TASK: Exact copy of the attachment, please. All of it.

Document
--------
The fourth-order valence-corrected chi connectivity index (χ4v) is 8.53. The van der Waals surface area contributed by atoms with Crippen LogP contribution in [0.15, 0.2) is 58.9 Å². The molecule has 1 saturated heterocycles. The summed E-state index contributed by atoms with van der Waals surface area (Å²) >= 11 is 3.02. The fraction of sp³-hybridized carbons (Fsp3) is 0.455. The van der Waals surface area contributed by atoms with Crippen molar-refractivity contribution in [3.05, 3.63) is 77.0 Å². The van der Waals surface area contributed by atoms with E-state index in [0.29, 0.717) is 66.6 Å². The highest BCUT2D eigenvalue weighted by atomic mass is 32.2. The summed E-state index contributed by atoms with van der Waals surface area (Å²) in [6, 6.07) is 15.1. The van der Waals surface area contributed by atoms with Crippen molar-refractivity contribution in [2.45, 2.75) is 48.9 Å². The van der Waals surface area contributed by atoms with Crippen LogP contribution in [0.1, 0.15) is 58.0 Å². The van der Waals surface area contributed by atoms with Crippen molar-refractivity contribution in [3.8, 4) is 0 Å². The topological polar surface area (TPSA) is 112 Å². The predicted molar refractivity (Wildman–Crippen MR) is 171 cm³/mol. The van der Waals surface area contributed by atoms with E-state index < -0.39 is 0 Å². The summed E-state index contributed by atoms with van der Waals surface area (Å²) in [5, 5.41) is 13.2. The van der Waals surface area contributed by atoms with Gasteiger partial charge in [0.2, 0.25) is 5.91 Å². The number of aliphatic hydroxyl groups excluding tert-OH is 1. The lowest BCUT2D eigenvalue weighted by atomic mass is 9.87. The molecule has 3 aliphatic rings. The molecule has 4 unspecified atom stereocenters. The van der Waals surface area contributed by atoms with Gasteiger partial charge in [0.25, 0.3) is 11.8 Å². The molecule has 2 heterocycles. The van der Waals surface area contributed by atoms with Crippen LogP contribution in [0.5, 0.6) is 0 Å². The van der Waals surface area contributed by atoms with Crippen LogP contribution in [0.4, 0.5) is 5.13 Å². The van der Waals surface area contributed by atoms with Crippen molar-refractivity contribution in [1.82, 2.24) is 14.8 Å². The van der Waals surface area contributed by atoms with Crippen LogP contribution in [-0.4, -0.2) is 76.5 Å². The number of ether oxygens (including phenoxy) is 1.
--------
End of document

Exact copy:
The fourth-order valence-corrected chi connectivity index (χ4v) is 8.53. The van der Waals surface area contributed by atoms with Crippen LogP contribution in [0.15, 0.2) is 58.9 Å². The molecule has 1 saturated heterocycles. The summed E-state index contributed by atoms with van der Waals surface area (Å²) >= 11 is 3.02. The fraction of sp³-hybridized carbons (Fsp3) is 0.455. The van der Waals surface area contributed by atoms with Crippen molar-refractivity contribution in [3.05, 3.63) is 77.0 Å². The van der Waals surface area contributed by atoms with E-state index in [0.29, 0.717) is 66.6 Å². The highest BCUT2D eigenvalue weighted by atomic mass is 32.2. The summed E-state index contributed by atoms with van der Waals surface area (Å²) in [6, 6.07) is 15.1. The van der Waals surface area contributed by atoms with Crippen molar-refractivity contribution in [2.45, 2.75) is 48.9 Å². The van der Waals surface area contributed by atoms with Crippen LogP contribution in [0.1, 0.15) is 58.0 Å². The van der Waals surface area contributed by atoms with Crippen molar-refractivity contribution in [3.8, 4) is 0 Å². The topological polar surface area (TPSA) is 112 Å². The predicted molar refractivity (Wildman–Crippen MR) is 171 cm³/mol. The van der Waals surface area contributed by atoms with E-state index < -0.39 is 0 Å². The summed E-state index contributed by atoms with van der Waals surface area (Å²) in [5, 5.41) is 13.2. The van der Waals surface area contributed by atoms with Gasteiger partial charge in [0.2, 0.25) is 5.91 Å². The number of aliphatic hydroxyl groups excluding tert-OH is 1. The lowest BCUT2D eigenvalue weighted by atomic mass is 9.87. The molecule has 3 aliphatic rings. The molecule has 4 unspecified atom stereocenters. The van der Waals surface area contributed by atoms with Gasteiger partial charge in [0.25, 0.3) is 11.8 Å². The molecule has 2 heterocycles. The van der Waals surface area contributed by atoms with Crippen LogP contribution in [0.5, 0.6) is 0 Å². The van der Waals surface area contributed by atoms with Crippen LogP contribution in [0.4, 0.5) is 5.13 Å². The van der Waals surface area contributed by atoms with Crippen molar-refractivity contribution in [1.82, 2.24) is 14.8 Å². The van der Waals surface area contributed by atoms with Crippen LogP contribution in [-0.4, -0.2) is 76.5 Å². The number of ether oxygens (including phenoxy) is 1.